I have always been a fan of chickpeas in any way, shape or form. Not only are they tasty and packed with plant-based protein, they can also be cooked and presented in endless ways. Two of my favorite chickpea dishes are falafel and hummus, offering different flavors and textures.
This dish is inspired by my love of chickpeas, with an added Persian twist. I have taken the essential flavors and ingredients of hummus and falafel and combined them with one of my favorite Iranian dishes, Kuku, to make a new dish I call Falafel Kuku! Kuku is an egg-based dish with a combination of different vegetables and/or meat mixed into the egg mixture and baked or pan-fried to create a light and fluffy, savory delight.
The end result was everything I love about all three of these dishes. The texture was soft and creamy on the inside, with a slightly crispy crust on the outside. The flavor profile featured the familiar flavors of cumin, coriander, parsley, cilantro, lemon, and tahini.
A bit about chickpeas
Depending on your choice of cooking method chickpeas can be a bit time-consuming, but you will find them to be very rewarding with a little bit of patience.
My go-to method for cooking dried chickpeas is to pressure cook them, while the second option is to slow cook them in a slow cooker. Either way, it is best to soak the beans overnight or for at least 4 hours, rinsing them with fresh water before cooking.
All beans are not created equal, and not everyone’s gut will be able to digest these hearty dried proteins the same way. For that reason, I also throw about an inch of kombu (kelp) into my cooking liquid to make the beans easier on the stomach and the digestion process. You don’t need to worry about your beans tasting “fishy,” as that small amount of kombu will not affect the taste, but you will appreciate all the significant minerals it adds to your dish. While you certainly don’t have to eat the kombu after cooking the beans, I always leave it in my dishes for more sea mineral goodness.
Lastly, if time is of the essence and cooking the dried beans would be too time-consuming, a good quality canned bean can absolutely be a feasible substitute. I prefer the Eden brand, as their bean quality and cooking method are very similar to mine: cooked with kombu and no salt!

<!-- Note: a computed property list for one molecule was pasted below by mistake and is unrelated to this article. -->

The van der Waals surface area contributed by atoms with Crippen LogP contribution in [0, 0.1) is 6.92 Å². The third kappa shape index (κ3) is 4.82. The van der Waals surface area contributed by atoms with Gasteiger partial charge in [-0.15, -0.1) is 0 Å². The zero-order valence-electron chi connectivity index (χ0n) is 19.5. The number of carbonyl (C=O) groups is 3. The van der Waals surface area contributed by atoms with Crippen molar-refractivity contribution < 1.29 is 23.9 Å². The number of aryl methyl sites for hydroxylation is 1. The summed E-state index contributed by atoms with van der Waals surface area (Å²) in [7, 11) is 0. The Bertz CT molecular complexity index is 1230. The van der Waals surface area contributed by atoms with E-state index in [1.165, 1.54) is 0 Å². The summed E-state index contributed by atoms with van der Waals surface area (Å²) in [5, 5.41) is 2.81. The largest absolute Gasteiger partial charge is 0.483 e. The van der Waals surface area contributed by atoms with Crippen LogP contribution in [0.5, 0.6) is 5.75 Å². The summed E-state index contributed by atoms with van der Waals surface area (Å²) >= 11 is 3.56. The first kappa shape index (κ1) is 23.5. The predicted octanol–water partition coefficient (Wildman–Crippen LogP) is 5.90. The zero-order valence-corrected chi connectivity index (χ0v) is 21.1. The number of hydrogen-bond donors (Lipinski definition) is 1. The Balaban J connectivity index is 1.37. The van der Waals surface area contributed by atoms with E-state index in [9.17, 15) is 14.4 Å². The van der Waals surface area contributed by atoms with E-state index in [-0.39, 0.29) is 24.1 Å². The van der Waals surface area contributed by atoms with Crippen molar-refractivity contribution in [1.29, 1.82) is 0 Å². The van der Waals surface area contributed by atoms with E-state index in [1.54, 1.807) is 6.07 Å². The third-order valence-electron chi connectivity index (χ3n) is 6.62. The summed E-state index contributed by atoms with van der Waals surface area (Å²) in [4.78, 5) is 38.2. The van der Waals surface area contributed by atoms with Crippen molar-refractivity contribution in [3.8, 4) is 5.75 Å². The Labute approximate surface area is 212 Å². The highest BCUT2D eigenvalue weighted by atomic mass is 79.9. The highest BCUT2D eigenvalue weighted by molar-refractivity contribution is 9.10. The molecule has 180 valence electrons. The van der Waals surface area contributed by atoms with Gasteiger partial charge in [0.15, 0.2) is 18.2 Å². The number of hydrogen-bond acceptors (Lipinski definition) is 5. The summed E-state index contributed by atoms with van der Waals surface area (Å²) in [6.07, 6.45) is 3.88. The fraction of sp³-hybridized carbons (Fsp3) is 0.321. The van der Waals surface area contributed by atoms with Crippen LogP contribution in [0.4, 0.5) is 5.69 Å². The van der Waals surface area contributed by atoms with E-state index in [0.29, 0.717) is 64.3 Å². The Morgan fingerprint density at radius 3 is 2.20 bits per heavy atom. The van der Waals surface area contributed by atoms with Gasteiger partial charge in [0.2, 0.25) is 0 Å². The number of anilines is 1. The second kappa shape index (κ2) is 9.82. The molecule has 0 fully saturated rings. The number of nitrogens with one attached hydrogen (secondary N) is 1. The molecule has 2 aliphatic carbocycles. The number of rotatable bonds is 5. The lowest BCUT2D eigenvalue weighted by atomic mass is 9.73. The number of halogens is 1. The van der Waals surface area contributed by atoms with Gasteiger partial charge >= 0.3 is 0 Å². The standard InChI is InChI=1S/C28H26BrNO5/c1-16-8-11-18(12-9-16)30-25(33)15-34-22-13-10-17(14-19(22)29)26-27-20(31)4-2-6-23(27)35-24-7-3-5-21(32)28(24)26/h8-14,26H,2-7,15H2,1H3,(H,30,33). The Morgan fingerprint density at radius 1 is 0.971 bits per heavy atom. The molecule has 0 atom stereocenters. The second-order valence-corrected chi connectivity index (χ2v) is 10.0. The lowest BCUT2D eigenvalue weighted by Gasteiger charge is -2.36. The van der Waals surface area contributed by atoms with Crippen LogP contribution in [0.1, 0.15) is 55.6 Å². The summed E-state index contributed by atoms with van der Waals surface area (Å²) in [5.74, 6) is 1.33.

Falafel Kuku – Kuku Nokhodchi
- 1 can cooked garbanzo beans, no salt added
- 1 small onion, quartered
- 4 cloves garlic, chopped
- 1/2 cup tahini, raw and unsalted
- 1 teaspoon sea salt
- 1 teaspoon red pepper flakes
- 1 tablespoon cumin, seeds
- 1 teaspoon corriander, ground
- 4 tablesoons fresh parsley, leaves
- 4 tablespoons fresh cilantro, leaves
- 1 tablespoon lemon zest
- 6 large eggs
- 5 tablespoons olive oil, divided
- Place all the ingredients except the eggs and oil in a food processor and pulse until the mixture is coarsely chopped.
- In a large mixing bowl whisk the eggs and add the chopped garbanzo mixture.
- Mix well and set aside.
- Heat a medium-sized frying pan on high heat, add 4 tablespoons of olive oil and pour the garbanzo mixture into the pan.
- Gently shake the pan to make sure the mixture is evenly spread in the frying pan.
- Cover and cook on medium heat for 15 minutes.
- The kuku should be firm and set at this stage. Place a plate large enough on top of the pan and carefully flip the kuku onto the plate. Alternatively, you can cut the kuku into quarters to make it easier to flip each piece individually.
- Add the remaining 2 tablespoons of olive oil to the frying pan, slide the kuku back to the pan and cook on medium heat uncovered for another 10 minutes.
- Remove the kuku from the pan and serve with flatbreads, a side of yogurt, and Persian Salad Shirazi.